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Posted by Beth Henderson at 11:09 AM

Friday Random Ten - Ready to Take on the World Edition 

Load everything on the MP3 player, play in Random/Shuffle mode, and see what pops up first. List your first 10 tunes on your own blog, here (Comments/Trackback) and at the blog of the hostest with the mostest, feministe.

And because feministe did it, I'll do it too. Five bonus random tracks:


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Posted by Beth Henderson at 8:20 AM
Thursday, March 24, 2005

Full Court - Cert. Denied, Without Comment 

Justice Kennedy, who receives Supreme Court appeals from the 11th Circuit, referred the appeal by Terri Schiavo's parents to the full court. The nine members once again denied the request for an appeal, without comment.

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Posted by Beth Henderson at 11:23 AM

We Can Do Anything We Need To... 

Today Reuters published an article titled "Republican Leader Invokes God in Schiavo Battle," which discusses an address made by Rep. Tom DeLay, House Majority Leader, to a meeting of the Family Research Council on Friday (3/18/05), just before he returned to the Capitol Building to finish working on his efforts to intervene in the Terri Schiavo case.

I've seen commentary on DeLay's comments that God brought Terri Schiavo to the conservatives to shed light on their cause. DeLay has been criticized for exploiting Schiavo for political gain.

Time Magazine online has a transcript of DeLay's address. I find many of his statements distorting of reality and rather disturbing, but the whole thing is summed up best by one of his final statements:
We can do anything we need to do to pass any bill that we need to pass.
The House Majority Leader has specifically stated this to members of Focus on the Family, an extremely conservative religious group which lists "Government and Public Policy" as one of their ministries. They describe this ministry as follows:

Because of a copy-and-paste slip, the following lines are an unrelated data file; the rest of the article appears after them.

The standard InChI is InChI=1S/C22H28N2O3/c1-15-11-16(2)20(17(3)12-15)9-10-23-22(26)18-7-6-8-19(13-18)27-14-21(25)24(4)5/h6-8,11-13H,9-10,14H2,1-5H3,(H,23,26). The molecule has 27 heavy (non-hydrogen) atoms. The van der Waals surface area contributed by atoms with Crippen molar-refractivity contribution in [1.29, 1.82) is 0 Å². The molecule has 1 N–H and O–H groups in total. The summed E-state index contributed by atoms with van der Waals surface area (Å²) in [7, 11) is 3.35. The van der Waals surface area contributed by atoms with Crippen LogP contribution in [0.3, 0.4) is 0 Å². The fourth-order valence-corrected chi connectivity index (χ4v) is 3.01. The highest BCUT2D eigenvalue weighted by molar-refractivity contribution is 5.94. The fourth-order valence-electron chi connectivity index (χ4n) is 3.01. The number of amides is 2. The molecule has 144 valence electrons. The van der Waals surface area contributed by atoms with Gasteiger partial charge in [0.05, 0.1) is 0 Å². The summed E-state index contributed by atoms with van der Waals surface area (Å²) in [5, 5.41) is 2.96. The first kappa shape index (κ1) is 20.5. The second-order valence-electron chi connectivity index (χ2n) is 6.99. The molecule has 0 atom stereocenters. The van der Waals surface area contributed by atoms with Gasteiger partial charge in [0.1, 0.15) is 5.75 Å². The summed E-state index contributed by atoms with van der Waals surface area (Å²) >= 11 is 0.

"Now more than ever, we at Focus recognize the need to make our voices heard in the public square. Judicial tyranny, the homosexual agenda, pornography and gambling are among the front burner issues that threaten the foundation of the family. In a nation where individual "rights" increasingly trump biblical truth, abortions continue to be performed at alarming rates. On a larger scale, a world unschooled in the value of premarital abstinence is fraught with diseases like AIDS."

And Tom DeLay says to this group "We can do anything we need to do to pass any bill that we need to pass." I don't find this comforting. Frankly, I do value individual rights, and don't find it appropriate or constitutional that anyone's intepretation of their religious texts should trump those individual rights that are protected by law. Those protections are there for a reason, one of which is to prevent them from being trampled by mob rule. Increasingly, I'm seeing Rep. DeLay as someone whose goal is to get that mob all riled up behind him, and to have that mob focuse on whatever and whoever stands in his way, rather than on anything in his own actions that might not be helpful to his own political ambitions. I have the feeling that Rep. DeLay feels he can do anything he needs to do not only to pass any bill, but to go after any target and promote any goal.